US 5140472 A
The apparatus for brightening cockpit instruments contains a passive optical brightening device for directing daylight which shines through front windows of the cockpit, to impinge upon the viewer-oriented cockpit instrument surface.
1. An apparatus for brightening cockpit instruments in an instrument panel in the cockpit of an aircraft, comprising:
a vizor arranged at the instrument panel and protruding from said instrument panel into the interior of the cockpit;
said vizor containing a light throughpass opening for throughpassing daylight entering said cockpit through front windows of said cockpit;
optical deflection means associated with said light throughpass opening for deflecting said daylight in order to brighten at least one cockpit instrument present in said instrument panel;
said light throughpass opening and said optical deflection means being located in front of said instrument panel as seen in the viewing direction of a viewer toward said instrument panel; and
said optical deflection means constituting a deflecting mirror deflecting said daylight which has passed through said light throughpass opening in said vizor, onto said at least one cockpit instrument in said instrument panel on a side facing said viewer.
2. The apparatus as defined in claim 1, wherein:
said vizor defines an inner rim of said light throughpass opening; and
said deflecting mirror being attached to the inner rim of said light throughpass opening.
3. The apparatus as defined in claim 1, further including:
a transparent cover covering said light throughpass opening in said vizor.
4. The apparatus as defined in claim 1, wherein:
said deflecting mirror constitutes a flat mirror.
5. The apparatus as defined in claim 1, wherein:
said deflecting mirror constitutes a convex mirror.
6. The apparatus as defined in claim 1, wherein:
said deflecting mirror constitutes a concave mirror.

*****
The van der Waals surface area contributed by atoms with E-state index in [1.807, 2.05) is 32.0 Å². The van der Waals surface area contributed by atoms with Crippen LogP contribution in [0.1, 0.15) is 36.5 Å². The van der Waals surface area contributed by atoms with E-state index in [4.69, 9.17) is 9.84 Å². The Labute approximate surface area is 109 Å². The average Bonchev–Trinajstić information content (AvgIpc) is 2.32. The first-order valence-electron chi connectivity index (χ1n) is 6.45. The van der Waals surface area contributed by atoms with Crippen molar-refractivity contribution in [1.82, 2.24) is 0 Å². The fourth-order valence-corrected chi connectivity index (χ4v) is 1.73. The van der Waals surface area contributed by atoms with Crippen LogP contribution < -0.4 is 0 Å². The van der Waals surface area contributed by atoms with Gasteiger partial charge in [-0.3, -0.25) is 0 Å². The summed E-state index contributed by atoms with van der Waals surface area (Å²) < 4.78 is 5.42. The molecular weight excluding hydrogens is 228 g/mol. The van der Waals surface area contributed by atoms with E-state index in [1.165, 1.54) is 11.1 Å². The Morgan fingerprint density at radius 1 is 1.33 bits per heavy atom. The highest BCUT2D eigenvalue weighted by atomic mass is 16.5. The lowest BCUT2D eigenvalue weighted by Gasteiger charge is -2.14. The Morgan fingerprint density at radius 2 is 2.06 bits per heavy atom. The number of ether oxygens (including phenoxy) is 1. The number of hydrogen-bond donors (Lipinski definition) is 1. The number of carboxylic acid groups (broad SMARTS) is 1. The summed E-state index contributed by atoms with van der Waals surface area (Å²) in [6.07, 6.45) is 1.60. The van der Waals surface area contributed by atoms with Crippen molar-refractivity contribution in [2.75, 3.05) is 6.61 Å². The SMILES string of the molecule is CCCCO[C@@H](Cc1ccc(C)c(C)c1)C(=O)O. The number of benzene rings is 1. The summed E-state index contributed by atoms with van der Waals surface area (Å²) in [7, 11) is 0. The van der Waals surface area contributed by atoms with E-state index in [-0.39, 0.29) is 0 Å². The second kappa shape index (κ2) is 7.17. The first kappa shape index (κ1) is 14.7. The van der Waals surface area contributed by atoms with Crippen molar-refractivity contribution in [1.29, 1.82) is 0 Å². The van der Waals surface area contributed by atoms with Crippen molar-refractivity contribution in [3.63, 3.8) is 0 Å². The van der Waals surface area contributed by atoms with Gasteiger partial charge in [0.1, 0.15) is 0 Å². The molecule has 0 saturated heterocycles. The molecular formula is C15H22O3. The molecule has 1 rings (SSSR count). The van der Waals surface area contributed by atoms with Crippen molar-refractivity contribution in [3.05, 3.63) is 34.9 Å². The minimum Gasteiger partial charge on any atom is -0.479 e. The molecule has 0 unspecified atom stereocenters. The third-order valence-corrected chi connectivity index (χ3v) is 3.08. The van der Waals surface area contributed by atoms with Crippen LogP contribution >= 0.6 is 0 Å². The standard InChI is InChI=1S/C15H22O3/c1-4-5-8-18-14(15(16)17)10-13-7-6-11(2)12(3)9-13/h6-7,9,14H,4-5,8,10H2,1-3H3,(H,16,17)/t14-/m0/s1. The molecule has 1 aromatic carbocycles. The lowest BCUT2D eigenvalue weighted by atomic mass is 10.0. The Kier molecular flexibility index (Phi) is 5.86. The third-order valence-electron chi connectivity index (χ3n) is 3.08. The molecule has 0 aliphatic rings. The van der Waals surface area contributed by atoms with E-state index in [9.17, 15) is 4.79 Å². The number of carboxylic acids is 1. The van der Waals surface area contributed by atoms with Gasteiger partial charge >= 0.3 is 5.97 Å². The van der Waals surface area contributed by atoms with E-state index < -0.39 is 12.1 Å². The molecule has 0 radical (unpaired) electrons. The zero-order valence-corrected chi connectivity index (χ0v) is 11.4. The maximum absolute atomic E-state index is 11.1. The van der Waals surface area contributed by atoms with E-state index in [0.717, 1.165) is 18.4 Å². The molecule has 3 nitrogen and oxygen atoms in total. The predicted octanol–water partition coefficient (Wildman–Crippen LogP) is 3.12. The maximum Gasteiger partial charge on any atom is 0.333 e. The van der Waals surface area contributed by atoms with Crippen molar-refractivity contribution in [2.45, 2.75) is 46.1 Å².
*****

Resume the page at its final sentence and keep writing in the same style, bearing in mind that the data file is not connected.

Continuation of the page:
7. The apparatus as defined in claim 1, wherein:
said deflecting mirror possesses a predeterminate curvature in horizontal section as well as in vertical section; and
said predetermined curvatures in said horizontal section and in said vertical section being different from each other.
8. The apparatus as defined in claim 1, further including:
a blind constructed in the manner of a Venetian blind; and
said blind being associated with said light throughpass opening in said vizor for adjusting an angular range of daylight passing through said light throughpass opening.
9. The apparatus as defined in claim 1, wherein:
said deflecting mirror is made of rolled and polished aluminum sheet.
10. The apparatus as defined in claim 1, wherein:
said deflecting mirror contains a diffuse reflecting element for reflecting in a diffuse condition said daylight which has passed through said light throughpass opening in said vizor, onto said at least one cockpit instrument in said instrument panel on a side facing said viewer.
The present invention relates to a new and improved construction of an apparatus for brightening cockpit instruments.
In its more particular aspects, the present invention specifically relates to a new and improved construction of an apparatus for brightening cockpit instruments by means of daylight shining through front windows of the cockpit. A daylight throughpass opening is provided in a vizor arranged at an instrument panel containing the cockpit instruments. Optical deflection means are associated with the daylight throughpass opening for brightening cockpit instruments.